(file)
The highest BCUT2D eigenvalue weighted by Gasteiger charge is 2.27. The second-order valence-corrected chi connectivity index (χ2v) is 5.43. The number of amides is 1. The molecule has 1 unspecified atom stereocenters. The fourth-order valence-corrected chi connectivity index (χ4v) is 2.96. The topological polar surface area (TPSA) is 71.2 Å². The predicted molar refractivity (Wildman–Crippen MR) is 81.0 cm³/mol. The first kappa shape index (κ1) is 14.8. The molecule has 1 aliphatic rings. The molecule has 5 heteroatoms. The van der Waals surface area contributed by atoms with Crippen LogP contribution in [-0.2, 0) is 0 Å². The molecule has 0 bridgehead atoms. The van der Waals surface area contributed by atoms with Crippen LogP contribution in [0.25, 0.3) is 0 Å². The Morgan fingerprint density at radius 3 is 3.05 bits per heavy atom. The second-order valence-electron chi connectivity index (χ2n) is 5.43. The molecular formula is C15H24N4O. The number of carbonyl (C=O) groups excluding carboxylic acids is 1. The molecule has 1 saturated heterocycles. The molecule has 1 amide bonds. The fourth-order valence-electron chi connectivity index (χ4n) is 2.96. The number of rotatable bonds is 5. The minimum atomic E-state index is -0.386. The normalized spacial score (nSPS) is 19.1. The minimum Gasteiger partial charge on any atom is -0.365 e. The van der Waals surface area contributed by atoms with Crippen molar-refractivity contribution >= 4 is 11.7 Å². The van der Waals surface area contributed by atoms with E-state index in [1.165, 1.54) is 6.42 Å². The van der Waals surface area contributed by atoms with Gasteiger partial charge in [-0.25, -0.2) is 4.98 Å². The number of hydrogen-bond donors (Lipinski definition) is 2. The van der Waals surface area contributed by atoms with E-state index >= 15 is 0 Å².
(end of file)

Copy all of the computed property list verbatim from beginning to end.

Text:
The highest BCUT2D eigenvalue weighted by Gasteiger charge is 2.27. The second-order valence-corrected chi connectivity index (χ2v) is 5.43. The number of amides is 1. The molecule has 1 unspecified atom stereocenters. The fourth-order valence-corrected chi connectivity index (χ4v) is 2.96. The topological polar surface area (TPSA) is 71.2 Å². The predicted molar refractivity (Wildman–Crippen MR) is 81.0 cm³/mol. The first kappa shape index (κ1) is 14.8. The molecule has 1 aliphatic rings. The molecule has 5 heteroatoms. The van der Waals surface area contributed by atoms with Crippen LogP contribution in [-0.2, 0) is 0 Å². The molecule has 0 bridgehead atoms. The van der Waals surface area contributed by atoms with Crippen LogP contribution in [0.25, 0.3) is 0 Å². The Morgan fingerprint density at radius 3 is 3.05 bits per heavy atom. The second-order valence-electron chi connectivity index (χ2n) is 5.43. The molecular formula is C15H24N4O. The number of carbonyl (C=O) groups excluding carboxylic acids is 1. The molecule has 1 saturated heterocycles. The molecule has 1 amide bonds. The fourth-order valence-electron chi connectivity index (χ4n) is 2.96. The number of rotatable bonds is 5. The minimum atomic E-state index is -0.386. The normalized spacial score (nSPS) is 19.1. The minimum Gasteiger partial charge on any atom is -0.365 e. The van der Waals surface area contributed by atoms with Crippen molar-refractivity contribution >= 4 is 11.7 Å². The van der Waals surface area contributed by atoms with E-state index in [1.165, 1.54) is 6.42 Å². The van der Waals surface area contributed by atoms with Gasteiger partial charge in [-0.25, -0.2) is 4.98 Å². The number of hydrogen-bond donors (Lipinski definition) is 2. The van der Waals surface area contributed by atoms with E-state index >= 15 is 0 Å².